It’s been an amazing few days since Curiosity landed on Mars. The rover is off to a good start in what is called the “characterisation activity phase” of the mission, which is scheduled to last around a month.
The rover landed on Mars at 15:00 “Mars time”, equating to 06:14 BST on August 6th, or 22:14 PDT August 5th, at NASA’s Jet Propulsion Laboratory in Pasadena, with confirmation being received on Earth at 06:32 / 22:32 respectively .
This marked the start of the rover’s first day on Mars, officially designated Sol 0. Activities during Sol 0 comprised releasing various instruments and protective covers, such as those over the Hazcams at the front and rear of the rover, checking-out the UHF telecommunications system and the rover motor controller, confirming its orientation (facing a heading of 112.7 degrees (+/- 5 degrees) and with a slight tilt) and relaying some 5 Mb of data back to Earth via Mars Odyssey.
Sol 1 saw the rover gather data from the Radiation Assessment Detector and Rover Environmental Monitoring Station instruments and further tests on the high-gain antenna (HGA), located towards the back of the vehicle. This is important, as the HGA enables the rover to communicate directly with Earth when it is above the rover’s horizon, rather than signals having to be relaid via Mars Odyssey and Mars Reconnaissance Orbiter (MRO) – although both of these will continue to be used when direct rover-Earth lines of communications are unavailable.
Curiosity took its first colour image of Mars using the Mars Hand Lens Imager, or MAHLI, located on the robot arm. This image appeared oddly rotated due to the arm being in its stowed position, MAHLI pointing outwards on the front left side of the rover.
The image appears cloudy as it was taken before MAHLI’s protective cover was still in place, coated by a film of dust thrown-up by the descent stage motors during landing. The image is facing north, and the visible ridge is the rim of Gale Crater, with the peak to the left being some 1,150m (3,775 ft) high and 24 km (15 miles) from the rover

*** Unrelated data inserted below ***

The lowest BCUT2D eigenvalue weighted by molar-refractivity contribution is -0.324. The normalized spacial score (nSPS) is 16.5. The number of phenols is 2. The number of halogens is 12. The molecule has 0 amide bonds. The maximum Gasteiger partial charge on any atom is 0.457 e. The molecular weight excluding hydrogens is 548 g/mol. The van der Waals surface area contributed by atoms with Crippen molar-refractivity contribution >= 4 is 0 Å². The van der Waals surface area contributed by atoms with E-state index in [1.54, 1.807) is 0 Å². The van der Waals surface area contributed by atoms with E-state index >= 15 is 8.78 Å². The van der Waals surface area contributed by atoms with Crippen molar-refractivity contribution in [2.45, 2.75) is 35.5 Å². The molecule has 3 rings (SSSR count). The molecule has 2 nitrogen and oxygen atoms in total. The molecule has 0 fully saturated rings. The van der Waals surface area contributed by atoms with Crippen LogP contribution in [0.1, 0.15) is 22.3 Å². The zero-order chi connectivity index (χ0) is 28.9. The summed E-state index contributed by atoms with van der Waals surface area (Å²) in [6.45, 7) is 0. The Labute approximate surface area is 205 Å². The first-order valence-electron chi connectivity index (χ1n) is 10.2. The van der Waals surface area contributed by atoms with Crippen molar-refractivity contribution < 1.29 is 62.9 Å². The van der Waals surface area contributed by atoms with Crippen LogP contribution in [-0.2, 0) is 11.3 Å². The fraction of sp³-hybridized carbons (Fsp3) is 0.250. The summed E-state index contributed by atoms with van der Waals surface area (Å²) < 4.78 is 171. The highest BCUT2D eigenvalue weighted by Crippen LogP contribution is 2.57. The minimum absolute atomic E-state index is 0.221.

Sol 1 also saw the rover complete an initial deployment of the forward remote sensing mast to enable calibration of the navigation cameras (Navcams) to commence. Calibration was expected to take around a Sol to complete, as test images of targets on the rear section of the vehicle had to be returned to Earth in order for any “manual” adjustments yo the camera systems to be calculated and then transmitted back to the rover.
During Sol 1, MRO also captured a fabulous image of the landing zone from some 300 km above the surface of Mars, using it’s HiRISE camera system. The image clearly shows the shadow cast by Curiosity, together with parachute and aeroshell to the left and slightly below it (approx. 615m away) and the impact points for the heat shield (some 1.5 km (1 mile) from the rover) and descent stage. The latter, having flown clear of the rover’s landing-zone, impacted on the surface around 650 metres from the rover, leaving a classic oblique impact mark (common to asteroids striking a planet), which forms an arrow pointing back towards the rover. This image was later combined with images of Mars to create a short movie called Zooming in on the scene of Curiosity’s Landing.
On Sol 2, Curiosity completed calibration testing on the Navcams, and raised the remote sensing mast to its fully deployed position. An initial high-resolution image was then captured by the Navcam, looking out over the front of the rover (part of an exercise to help confirm the rover’s alignment relative to the sun).
Following this, the mast was rotated, allowing the Navcams to be used to capture images of the rover’s immediate surroundings, including a 360-degree panoramic collage of Gale Crater and Aeolis Mons (referred to as “Mount Sharp” by NASA, the unofficial name given to the mound prior to its naming by the IAU). The panoramic view was initially returned to Earth as a collage of thumbnail images.
As it is currently only available at thumbnail resolution, the panoramic view was somewhat overshadowed by high-resolution images also returned by the Navcams, which stand as promise of things to come once the Mastcams start operations.
The Navcams were also used to image elements of the rover itself in order to gain a further indication of the vehicle’s overall condition, and these revealed no nasty surprises, and were later strung together to give and overhead “fish-eye” view of Curiosity (see the image towards the end of this article).
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